It has been believed that the meiosis of cockroaches is rarely encountered in adult testes and should thus be observed during the nymphal stage. We found here that many meiocytes can be frequently observed in the adult testes. The occurrence of early-stage meiocytes in adult males is possibly a reserve for later matings, since the males copulate several times during their life span. We confirmed the findings on Pw nymphs (Cochran and Ross, 1969) that individuals with Pw expression have translocated chromosomes and those with wild type expression have wild type chromosomes. The penetrance is thus 100%.

The ratios between alternate and adjacent disjunction differ among mutants of translocation heterozygotes. It is known that the frequency of alternate disjunction in the prowing mutant is 63~64% in male nymphs (Cochran and Ross, 1974; Cochran, 1977). Table 4 shows all zygotic combinations with the ratio in supposition that the alternate:adjacent ratio is about 2:1, close to the previous finding in the testes (Cochran and Ross, 1974). The observation of meiocytes in ovaries is almost impossible due to the large amount of yolk. Therefore, the same ratio was assumed in the ovary to make this table. The ratio of +/+:Pw/+:Pw/Pw (lethal):deficiencies (lethal) is 16:36:16:76 under the supposition of alt.:adj.=2:1 in both male and female meiocytes. The percentages are theoretically 11%, 25%, 11%, and 53%, respectively. The average Pw expression of F1 from the Pw/+ × Pw/+ crosses shown in Table 1 was 72.1%, which agrees well with the theoretical estimates of 69% and 67.1% from an earlier study (Ross and Cochran, 1965). Pw/Pw may correspond to late embryonic death, and chromosomal deficiency may cause early embryonic death. This supposition also explains the results shown in Table 3 that the incidence of late embryonic death was 10.33% and that of early embryonic death was 48.21%. The first column of Table 4 shows the results that would be expected from matings between Pw/+ and +/+. The ratio of offspring of +/+, Pw/+, and deficiencies (lethal) are 33% each. Thus, the expected ratio of viable offspring between +/+ and Pw/+ is 1:1. This explains the results of Tables 1 and 5 that the frequency of Pw was 46.6% in Nara wild × Pw/+ and 52.3% in Pw/+ × Pw/+. Both were close to 50% and agree with the data of Ross and Cochran (1965). The percentages of embryonic death as of stage 17, about 30% in both Nara wild × Pw/+ and +/+ × Pw/+ (Table 3), are also explained by the date in the first column of Table 4.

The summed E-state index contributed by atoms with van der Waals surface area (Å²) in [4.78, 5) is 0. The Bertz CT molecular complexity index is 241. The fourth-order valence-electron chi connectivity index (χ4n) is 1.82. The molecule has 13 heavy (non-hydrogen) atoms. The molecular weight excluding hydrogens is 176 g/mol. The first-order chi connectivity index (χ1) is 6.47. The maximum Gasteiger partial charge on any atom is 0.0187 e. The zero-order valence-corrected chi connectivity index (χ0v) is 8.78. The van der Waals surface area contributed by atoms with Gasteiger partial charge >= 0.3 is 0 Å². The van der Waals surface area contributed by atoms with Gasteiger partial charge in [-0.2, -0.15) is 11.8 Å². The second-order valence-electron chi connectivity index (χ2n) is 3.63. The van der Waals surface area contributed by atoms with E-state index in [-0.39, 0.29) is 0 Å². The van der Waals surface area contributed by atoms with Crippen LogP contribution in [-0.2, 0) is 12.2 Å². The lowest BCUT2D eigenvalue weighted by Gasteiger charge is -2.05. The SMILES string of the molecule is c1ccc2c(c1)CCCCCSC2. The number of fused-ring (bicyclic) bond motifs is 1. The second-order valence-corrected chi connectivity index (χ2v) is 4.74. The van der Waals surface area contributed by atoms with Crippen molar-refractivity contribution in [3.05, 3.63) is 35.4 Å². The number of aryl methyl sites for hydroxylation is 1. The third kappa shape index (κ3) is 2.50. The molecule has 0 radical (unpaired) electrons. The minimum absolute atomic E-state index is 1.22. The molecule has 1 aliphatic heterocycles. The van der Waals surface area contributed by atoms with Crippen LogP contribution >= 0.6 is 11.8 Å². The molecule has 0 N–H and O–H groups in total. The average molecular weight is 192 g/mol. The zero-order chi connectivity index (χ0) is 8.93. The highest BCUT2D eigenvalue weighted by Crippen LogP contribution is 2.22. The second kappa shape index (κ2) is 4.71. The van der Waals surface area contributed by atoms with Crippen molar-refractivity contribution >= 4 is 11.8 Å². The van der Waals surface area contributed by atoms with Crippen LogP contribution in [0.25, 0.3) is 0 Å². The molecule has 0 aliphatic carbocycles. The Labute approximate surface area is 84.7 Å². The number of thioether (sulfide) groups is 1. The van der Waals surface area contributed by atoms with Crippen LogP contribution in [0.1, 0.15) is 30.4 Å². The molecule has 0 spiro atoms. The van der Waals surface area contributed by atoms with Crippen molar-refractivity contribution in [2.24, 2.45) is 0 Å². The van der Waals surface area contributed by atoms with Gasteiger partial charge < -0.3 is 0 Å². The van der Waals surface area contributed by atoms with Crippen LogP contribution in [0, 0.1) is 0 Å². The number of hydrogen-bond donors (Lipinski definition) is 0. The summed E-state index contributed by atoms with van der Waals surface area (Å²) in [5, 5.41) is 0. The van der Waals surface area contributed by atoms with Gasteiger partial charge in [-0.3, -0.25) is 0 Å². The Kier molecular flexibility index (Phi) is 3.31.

From the viewpoint that Pw expresses a primitive developmental pathway, it is of interest that the loci of other primitive traits such as notched sternite (st) (Ross, 1966), miniature-wing (min) (Ross and Keil, 1978), stumpy (sty) (Ross, 1975; Tanaka and Ross, 1989), and maxillary-palp-elongate (mpe) (Ross and Tanaka, 1988; Tanaka and Ross, 1990) are on the same chromosome. Concerning the origin of insect wings, the pronotal wings of the German cockroach seems to favor the paranotal hypothesis (Hinton, 1963; Rasnitsyn, 1981), although other evidence seems to support the pleural hypothesis (Wigglesworth, 1963; Kukalova-Peck, 1983).


We thank Mary H. Ross for sending us the prowing mutant and for reading the manuscript. We also thank Mina Andou for her help in preparing the manuscript.



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Akira Tanaka and Tamiyo Ito "Studies of the Genetics and Expression of Prowing (Pw): A Primitive Homeotic Mutant of the German Cockroach, Blattella germanica," Zoological Science 14(2), 339-346, (1 April 1997).
Received: 3 February 1997; Accepted: 1 February 1997; Published: 1 April 1997